17. Grannie G

    Grannie G Volunteer Moderator

    Apr 3, 2006
    I agree Cymbaline, and often fear for the residents who don`t have family to watch out for them.

    I know there are good homes and I have experienced both, but when you lose trust, it takes a lot to regain it.

    Take care xx
  18. Kathleen

    Kathleen Registered User

    Mar 12, 2005
    West Sussex

    Those smiles are priceless, aren't they.

    Good for you and your Dad, never accept anything but the best for your Mum, she deserves nothing less.

  19. Cymbaline

    Cymbaline Registered User

    Aug 23, 2007
    #19 Cymbaline, Aug 30, 2007
    Last edited: Aug 30, 2007
    Hi everyone. Sorry to keep flogging this dead horse of a thread but I'm a bit annoyed this evening. Went to see my mum in the unit this evening. It was a disappointment to me because she was agitated again, just like she was the day she went in. I made the staff bring her to the toilet because I thought I smelled something. After lots of screaming/struggling, they managed to get her into a wheelchair and to the bathroom. According to them (who I wouldn't trust as far as I'd throw them), she hadn't soiled her pad but did go to the toilet when they brought her there. One thing I know for certain is that toilet matters drive my mother crazy, be it a wet or soiled pad, constipation or a need to go to the toilet. In my opinion, the nurses in the unit were more interested in trying to watch EastEnders and I got a bit of sadistic pleasure out of my mum's screaming spoiling their viewing :)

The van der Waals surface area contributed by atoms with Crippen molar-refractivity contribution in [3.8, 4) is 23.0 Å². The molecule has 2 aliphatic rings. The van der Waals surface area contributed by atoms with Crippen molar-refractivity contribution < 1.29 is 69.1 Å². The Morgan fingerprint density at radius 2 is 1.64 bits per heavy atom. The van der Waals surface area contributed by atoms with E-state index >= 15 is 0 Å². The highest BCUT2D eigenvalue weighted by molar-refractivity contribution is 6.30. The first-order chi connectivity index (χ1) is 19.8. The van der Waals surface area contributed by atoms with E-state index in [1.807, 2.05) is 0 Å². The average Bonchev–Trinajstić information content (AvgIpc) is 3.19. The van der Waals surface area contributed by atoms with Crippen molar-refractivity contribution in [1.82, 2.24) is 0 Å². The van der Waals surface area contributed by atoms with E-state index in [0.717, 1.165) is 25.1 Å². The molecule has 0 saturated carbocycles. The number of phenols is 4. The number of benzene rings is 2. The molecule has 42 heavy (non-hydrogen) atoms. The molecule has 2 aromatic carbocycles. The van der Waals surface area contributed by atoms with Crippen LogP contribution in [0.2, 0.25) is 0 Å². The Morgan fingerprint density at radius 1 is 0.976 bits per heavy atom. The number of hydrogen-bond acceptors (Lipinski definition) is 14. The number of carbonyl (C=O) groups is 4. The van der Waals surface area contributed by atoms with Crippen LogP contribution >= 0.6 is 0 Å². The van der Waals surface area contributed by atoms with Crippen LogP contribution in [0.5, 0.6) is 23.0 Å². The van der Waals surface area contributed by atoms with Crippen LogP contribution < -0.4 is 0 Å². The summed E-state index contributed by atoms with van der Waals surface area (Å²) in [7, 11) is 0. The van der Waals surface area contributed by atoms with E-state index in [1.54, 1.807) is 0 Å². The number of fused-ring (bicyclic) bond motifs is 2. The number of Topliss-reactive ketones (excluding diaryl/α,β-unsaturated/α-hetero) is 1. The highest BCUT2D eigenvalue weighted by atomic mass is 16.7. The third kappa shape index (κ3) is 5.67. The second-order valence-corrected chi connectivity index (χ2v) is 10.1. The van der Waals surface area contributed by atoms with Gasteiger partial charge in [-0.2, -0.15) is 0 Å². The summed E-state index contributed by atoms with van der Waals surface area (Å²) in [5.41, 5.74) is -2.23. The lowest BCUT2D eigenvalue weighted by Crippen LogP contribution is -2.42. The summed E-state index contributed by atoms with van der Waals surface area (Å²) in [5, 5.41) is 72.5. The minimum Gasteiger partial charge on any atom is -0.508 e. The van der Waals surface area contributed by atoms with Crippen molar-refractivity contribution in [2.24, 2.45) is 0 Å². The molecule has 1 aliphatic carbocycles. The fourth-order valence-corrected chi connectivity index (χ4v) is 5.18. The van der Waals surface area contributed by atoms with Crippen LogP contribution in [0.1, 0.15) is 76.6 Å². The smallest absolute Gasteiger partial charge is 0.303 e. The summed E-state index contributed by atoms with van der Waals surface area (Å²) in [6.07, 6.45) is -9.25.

She calmed down fairly soon after the toilet trip so I took her for a walk along a corridor or two of the hospital and she was happy then. Only thing is, I am getting the distinct impression that the staff in the unit really don't want her walking about at all. A nurse came in search of us. Same thing happened last time I was in on Monday night. They made a big deal of locking the doors which are half a corridor down from the entrance into the unit when we got back. Then I walked along with my mother up and down the unit and to the little lobby area that's outside it. A nurse came along and asked me us to come back in. She was behaving oddly, as if my walking alongside my mother outside the front door of the unit was going to land her in big trouble. What's that about? :confused:
  20. Grannie G

    Grannie G Volunteer Moderator

    Apr 3, 2006
    Dear Cymbaline,

    If you have any anxieties about the do`s and dont`s of your mother`s care, or what is expected in the unit, why don`t you ask to speak to someone in charge, next time you go, and clear the air.